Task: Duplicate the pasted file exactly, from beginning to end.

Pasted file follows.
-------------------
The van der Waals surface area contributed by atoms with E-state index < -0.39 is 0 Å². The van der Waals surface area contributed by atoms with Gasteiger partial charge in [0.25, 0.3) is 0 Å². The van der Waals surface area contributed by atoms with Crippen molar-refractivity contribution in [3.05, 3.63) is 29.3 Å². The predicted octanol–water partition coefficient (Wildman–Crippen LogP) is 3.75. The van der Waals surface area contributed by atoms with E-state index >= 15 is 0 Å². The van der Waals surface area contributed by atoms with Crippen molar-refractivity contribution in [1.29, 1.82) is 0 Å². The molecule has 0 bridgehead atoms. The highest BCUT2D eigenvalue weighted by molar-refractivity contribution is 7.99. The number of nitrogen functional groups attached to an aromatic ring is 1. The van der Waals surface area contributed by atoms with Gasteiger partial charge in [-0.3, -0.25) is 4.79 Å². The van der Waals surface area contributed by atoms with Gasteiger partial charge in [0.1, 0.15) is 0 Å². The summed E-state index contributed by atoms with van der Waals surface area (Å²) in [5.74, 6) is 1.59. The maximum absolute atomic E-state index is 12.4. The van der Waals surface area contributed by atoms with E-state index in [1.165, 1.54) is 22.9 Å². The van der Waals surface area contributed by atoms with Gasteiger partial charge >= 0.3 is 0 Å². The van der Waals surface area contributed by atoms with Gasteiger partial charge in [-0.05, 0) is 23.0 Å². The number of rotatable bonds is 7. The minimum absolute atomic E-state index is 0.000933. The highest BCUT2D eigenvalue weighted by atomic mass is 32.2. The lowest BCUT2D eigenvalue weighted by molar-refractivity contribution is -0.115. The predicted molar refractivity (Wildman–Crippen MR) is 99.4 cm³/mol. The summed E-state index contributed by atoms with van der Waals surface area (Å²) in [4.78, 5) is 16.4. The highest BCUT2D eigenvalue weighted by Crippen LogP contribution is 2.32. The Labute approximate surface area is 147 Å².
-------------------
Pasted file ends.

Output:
The van der Waals surface area contributed by atoms with E-state index < -0.39 is 0 Å². The van der Waals surface area contributed by atoms with Gasteiger partial charge in [0.25, 0.3) is 0 Å². The van der Waals surface area contributed by atoms with Crippen molar-refractivity contribution in [3.05, 3.63) is 29.3 Å². The predicted octanol–water partition coefficient (Wildman–Crippen LogP) is 3.75. The van der Waals surface area contributed by atoms with E-state index >= 15 is 0 Å². The van der Waals surface area contributed by atoms with Crippen molar-refractivity contribution in [1.29, 1.82) is 0 Å². The molecule has 0 bridgehead atoms. The highest BCUT2D eigenvalue weighted by molar-refractivity contribution is 7.99. The number of nitrogen functional groups attached to an aromatic ring is 1. The van der Waals surface area contributed by atoms with Gasteiger partial charge in [-0.3, -0.25) is 4.79 Å². The van der Waals surface area contributed by atoms with Gasteiger partial charge in [0.1, 0.15) is 0 Å². The summed E-state index contributed by atoms with van der Waals surface area (Å²) in [5.74, 6) is 1.59. The maximum absolute atomic E-state index is 12.4. The van der Waals surface area contributed by atoms with E-state index in [1.165, 1.54) is 22.9 Å². The van der Waals surface area contributed by atoms with Gasteiger partial charge >= 0.3 is 0 Å². The van der Waals surface area contributed by atoms with Gasteiger partial charge in [-0.05, 0) is 23.0 Å². The number of rotatable bonds is 7. The minimum absolute atomic E-state index is 0.000933. The highest BCUT2D eigenvalue weighted by atomic mass is 32.2. The lowest BCUT2D eigenvalue weighted by molar-refractivity contribution is -0.115. The predicted molar refractivity (Wildman–Crippen MR) is 99.4 cm³/mol. The summed E-state index contributed by atoms with van der Waals surface area (Å²) in [4.78, 5) is 16.4. The highest BCUT2D eigenvalue weighted by Crippen LogP contribution is 2.32. The Labute approximate surface area is 147 Å².